US, Turkey streamline coordination plans
( AP ) - U.S. and Turkish military officials were working Wednesday to streamline procedures for any future attacks against rebels in northern Iraq after top American officials in Baghdad were angered about how Sunday's Turkish bombing unfolded.
Americans have been providing Turkey with intelligence to go after the Kurdish rebels, and a "coordination center" has been set up in Ankara so Turks, Iraqis and Americans can share information, officials have said.
But State Department and Defense Department officials in Washington and Baghdad said top U.S. commanders in Iraq didn't know about the incursion until the first of two waves of Turkish planes were already on their way - either crossing the border or already over it.
The Turkish military did not inform the American military as quickly as had been agreed. That meant the U.S. had to rush to clear air space for the incursion, two defense officials and a State Department official said on condition of anonymity because of the sensitivity of the issue.
One Washington official said the top U.S. commander in Iraq, Gen. David Petraeus, was angered by the development. Another said American diplomats complained to the Turks about it.
The Turks replied they were chasing rebels and there hadn't been time for notification earlier, according to a senior State Department official. "They said it was hot pursuit," the U.S. official said.
"There are supposed to be coordinating mechanisms for this kind of thing with us and the Iraqis, and whatever happens in the heat of the moment, they have to tell us in a reasonable and timely manner," the official added. "We have told them it would be extremely helpful if they were more forthcoming on the notification."
Turkey's ambassador to Washington, Nabi Sensoy, said Wednesday the strike against targets of the Kurdistan Workers' Party, or PKK, was made possible by intelligence from the U.S.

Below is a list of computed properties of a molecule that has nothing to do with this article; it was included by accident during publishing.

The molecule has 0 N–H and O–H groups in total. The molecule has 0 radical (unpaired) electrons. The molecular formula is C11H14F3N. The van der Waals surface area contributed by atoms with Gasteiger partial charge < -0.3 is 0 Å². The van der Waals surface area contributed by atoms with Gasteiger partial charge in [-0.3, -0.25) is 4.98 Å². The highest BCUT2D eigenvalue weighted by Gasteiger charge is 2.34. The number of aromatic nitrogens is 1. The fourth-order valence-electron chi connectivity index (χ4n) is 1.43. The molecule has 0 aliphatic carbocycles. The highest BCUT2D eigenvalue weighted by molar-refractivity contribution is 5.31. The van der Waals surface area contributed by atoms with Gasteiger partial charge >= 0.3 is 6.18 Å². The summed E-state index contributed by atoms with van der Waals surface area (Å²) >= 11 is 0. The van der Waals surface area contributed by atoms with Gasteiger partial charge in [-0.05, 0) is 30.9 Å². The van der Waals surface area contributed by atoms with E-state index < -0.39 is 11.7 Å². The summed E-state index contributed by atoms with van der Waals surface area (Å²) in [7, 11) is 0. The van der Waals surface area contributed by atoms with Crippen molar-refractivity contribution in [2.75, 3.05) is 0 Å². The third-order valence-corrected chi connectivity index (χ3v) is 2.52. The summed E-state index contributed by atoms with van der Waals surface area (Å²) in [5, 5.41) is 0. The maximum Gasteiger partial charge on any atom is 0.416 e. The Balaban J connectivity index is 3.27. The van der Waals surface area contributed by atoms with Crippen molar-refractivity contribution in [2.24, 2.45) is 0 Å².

"There's no doubt that this operation was due to the information shared by the United States of America," he said at a news conference.
Under an agreement between the countries, Turkey is to analyze U.S. data, decide whether it will take military action, then notify the U.S. of its plan, one official said. Sensoy said he was "not aware of any direct complaint" over the timing of Turkey's notification.
Defense Department spokesman Bryan Whitman Wednesday disputed there was a problem, saying "the right people knew at the time." He declined to elaborate.
None of the officials gave details about precisely what procedures had been agreed to. But one noted that the process is complex because it involves Turkey, Iraq, the U.S. and potentially neighboring governments such as Tehran because some PKK camps are near the Iranian border.
For the U.S. alone, the issue cuts across two military commands - the European Command that takes in Turkey and the Central Command, which is managing the war in Iraq.
"It starts in Ankara (with the Turkish military informing the U.S. military) ... then goes up the chain, then the air space is de-conflicted," or cleared, one Washington official said. "It was the Turks who on the first go-around did not give the desired lead time."
It was the American military in Baghdad that ended up notifying the Iraqi government that planes had already been sent to strike rebel positions inside their country.
The Iraqi parliament on Monday condemned the bombing, calling it an "outrageous" violation of Iraq's sovereignty that killed innocent civilians.
Iraqi Foreign Minister Hoshyar Zebari said his government thought Turkey would coordinate with it before striking the rebels inside Iraq.
Sensoy dismissed the Iraqi complaint, saying Turkey has been unhappy with cooperation from Iraq's central government and its regional Kurdish government in the north. The process for coordinating among the United States, Iraq and Turkey is not working, he said.
Some reports said there were up to 50 planes involved Sunday, which would be the largest aerial attack in years against the outlawed rebel separatist group. Others put the number at a much less and Sensoy said there were 24 aircraft.
The Turkish army also sent soldiers about 1.5 miles into northern Iraq in an overnight operation on Tuesday, Kurdish officials said. Kurdish officials said the Turkish troops left Iraq about 15 hours later.